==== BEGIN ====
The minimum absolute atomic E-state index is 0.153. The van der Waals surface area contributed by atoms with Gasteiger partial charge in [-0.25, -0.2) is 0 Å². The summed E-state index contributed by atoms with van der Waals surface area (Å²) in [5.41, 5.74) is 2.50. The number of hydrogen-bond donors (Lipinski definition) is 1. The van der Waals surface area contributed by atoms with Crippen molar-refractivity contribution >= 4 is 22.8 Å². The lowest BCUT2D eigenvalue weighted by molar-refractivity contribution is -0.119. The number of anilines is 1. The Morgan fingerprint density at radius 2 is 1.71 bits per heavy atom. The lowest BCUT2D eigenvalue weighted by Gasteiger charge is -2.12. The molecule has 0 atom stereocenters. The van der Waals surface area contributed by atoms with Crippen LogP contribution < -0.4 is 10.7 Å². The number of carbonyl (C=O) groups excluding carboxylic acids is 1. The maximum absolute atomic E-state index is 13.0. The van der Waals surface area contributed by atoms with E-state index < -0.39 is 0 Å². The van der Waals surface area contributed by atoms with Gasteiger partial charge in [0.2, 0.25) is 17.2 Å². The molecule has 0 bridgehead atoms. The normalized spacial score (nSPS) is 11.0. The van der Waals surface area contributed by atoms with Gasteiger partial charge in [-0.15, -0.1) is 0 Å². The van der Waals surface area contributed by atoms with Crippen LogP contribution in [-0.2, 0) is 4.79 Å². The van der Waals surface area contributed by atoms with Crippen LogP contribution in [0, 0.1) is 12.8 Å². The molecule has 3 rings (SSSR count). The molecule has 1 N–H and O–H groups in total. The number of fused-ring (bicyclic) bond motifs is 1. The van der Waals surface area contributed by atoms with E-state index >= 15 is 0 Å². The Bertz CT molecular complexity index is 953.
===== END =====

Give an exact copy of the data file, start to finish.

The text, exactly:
The minimum absolute atomic E-state index is 0.153. The van der Waals surface area contributed by atoms with Gasteiger partial charge in [-0.25, -0.2) is 0 Å². The summed E-state index contributed by atoms with van der Waals surface area (Å²) in [5.41, 5.74) is 2.50. The number of hydrogen-bond donors (Lipinski definition) is 1. The van der Waals surface area contributed by atoms with Crippen molar-refractivity contribution >= 4 is 22.8 Å². The lowest BCUT2D eigenvalue weighted by molar-refractivity contribution is -0.119. The number of anilines is 1. The Morgan fingerprint density at radius 2 is 1.71 bits per heavy atom. The lowest BCUT2D eigenvalue weighted by Gasteiger charge is -2.12. The molecule has 0 atom stereocenters. The van der Waals surface area contributed by atoms with Crippen LogP contribution < -0.4 is 10.7 Å². The number of carbonyl (C=O) groups excluding carboxylic acids is 1. The maximum absolute atomic E-state index is 13.0. The van der Waals surface area contributed by atoms with E-state index < -0.39 is 0 Å². The van der Waals surface area contributed by atoms with Gasteiger partial charge in [0.2, 0.25) is 17.2 Å². The molecule has 0 bridgehead atoms. The normalized spacial score (nSPS) is 11.0. The van der Waals surface area contributed by atoms with Gasteiger partial charge in [-0.15, -0.1) is 0 Å². The van der Waals surface area contributed by atoms with Crippen LogP contribution in [-0.2, 0) is 4.79 Å². The van der Waals surface area contributed by atoms with Crippen LogP contribution in [0, 0.1) is 12.8 Å². The molecule has 3 rings (SSSR count). The molecule has 1 N–H and O–H groups in total. The number of fused-ring (bicyclic) bond motifs is 1. The van der Waals surface area contributed by atoms with E-state index >= 15 is 0 Å². The Bertz CT molecular complexity index is 953.